In this project, the extend to which we can equip artificial agents with moral reasoning capacity is investigated. Attempting to create artificial agents with moral reasoning capabilities challenges our understanding of morality and moral reasoning to its utmost. It also helps philosophers dealing with the inherent complexity of modern organizations. Modern society with large multi-national organizations and extensive information infrastructures provides a backdrop for moral theories that is hard to encompass through mere theorising. Computerized support for theorising is needed to be able to fully grasp and address the inherent complexity. Using moral reasoning capacity will help us addressing the challenges that technological artefacts pose. They do not only contain information about us, they start to act on our behalves. With the increasing autonomy comes an increased need to ensure that their behaviour is in line with what we expect from them. To investigate and address these issues a laboratory for philosophy is outlined in this project: SophoLab. It consists of a methodology; a framework of modal logic, DEAL; and multi-agent software systems. SophoLab provides the basis for an experimental, computational philosophy. Its viability and usefulness are demonstrated through several experiments.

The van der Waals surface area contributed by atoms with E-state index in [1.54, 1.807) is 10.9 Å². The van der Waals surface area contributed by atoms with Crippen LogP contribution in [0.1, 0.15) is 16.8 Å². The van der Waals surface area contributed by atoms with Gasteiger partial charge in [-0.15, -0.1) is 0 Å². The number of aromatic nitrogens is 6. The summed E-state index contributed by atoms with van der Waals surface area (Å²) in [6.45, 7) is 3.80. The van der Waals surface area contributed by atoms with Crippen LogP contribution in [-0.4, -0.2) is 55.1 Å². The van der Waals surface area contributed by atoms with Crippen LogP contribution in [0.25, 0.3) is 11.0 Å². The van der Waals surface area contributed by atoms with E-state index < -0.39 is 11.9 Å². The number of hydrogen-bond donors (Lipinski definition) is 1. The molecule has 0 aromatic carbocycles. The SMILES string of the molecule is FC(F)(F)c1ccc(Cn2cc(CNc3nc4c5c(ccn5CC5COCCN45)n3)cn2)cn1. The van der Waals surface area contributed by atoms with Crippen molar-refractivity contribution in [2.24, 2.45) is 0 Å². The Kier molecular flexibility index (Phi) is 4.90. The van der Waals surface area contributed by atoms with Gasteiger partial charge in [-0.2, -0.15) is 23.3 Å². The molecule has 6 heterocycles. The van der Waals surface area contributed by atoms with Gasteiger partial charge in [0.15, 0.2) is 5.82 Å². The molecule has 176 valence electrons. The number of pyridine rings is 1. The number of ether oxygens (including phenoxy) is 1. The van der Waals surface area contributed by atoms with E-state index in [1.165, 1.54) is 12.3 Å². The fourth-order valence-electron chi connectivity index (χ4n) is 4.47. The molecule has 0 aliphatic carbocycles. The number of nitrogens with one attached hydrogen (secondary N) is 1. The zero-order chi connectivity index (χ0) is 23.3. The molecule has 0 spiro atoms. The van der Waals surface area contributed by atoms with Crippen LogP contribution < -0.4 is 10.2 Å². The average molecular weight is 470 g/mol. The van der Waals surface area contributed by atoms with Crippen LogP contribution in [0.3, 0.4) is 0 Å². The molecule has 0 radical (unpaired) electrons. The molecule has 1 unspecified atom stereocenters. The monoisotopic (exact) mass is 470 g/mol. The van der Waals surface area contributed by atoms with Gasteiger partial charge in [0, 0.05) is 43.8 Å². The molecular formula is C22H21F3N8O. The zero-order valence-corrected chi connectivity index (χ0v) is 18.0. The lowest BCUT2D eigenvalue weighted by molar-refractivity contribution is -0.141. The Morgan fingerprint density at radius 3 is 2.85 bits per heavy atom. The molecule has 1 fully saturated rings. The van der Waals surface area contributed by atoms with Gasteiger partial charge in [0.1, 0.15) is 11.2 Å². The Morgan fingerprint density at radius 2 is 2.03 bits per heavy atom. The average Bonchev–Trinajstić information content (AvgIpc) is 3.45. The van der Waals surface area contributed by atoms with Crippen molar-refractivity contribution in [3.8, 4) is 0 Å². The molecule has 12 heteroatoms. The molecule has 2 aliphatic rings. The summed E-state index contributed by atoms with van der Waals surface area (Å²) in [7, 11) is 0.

Related Scientific publications (selection)
- Wiegel, Vincent. 2007. Sopholab; Experimental Computational Philosophy (Simon Stevin Series in the Philosophy of Technology). Delft: Delft University of Technology (PhD thesis). click to open pdf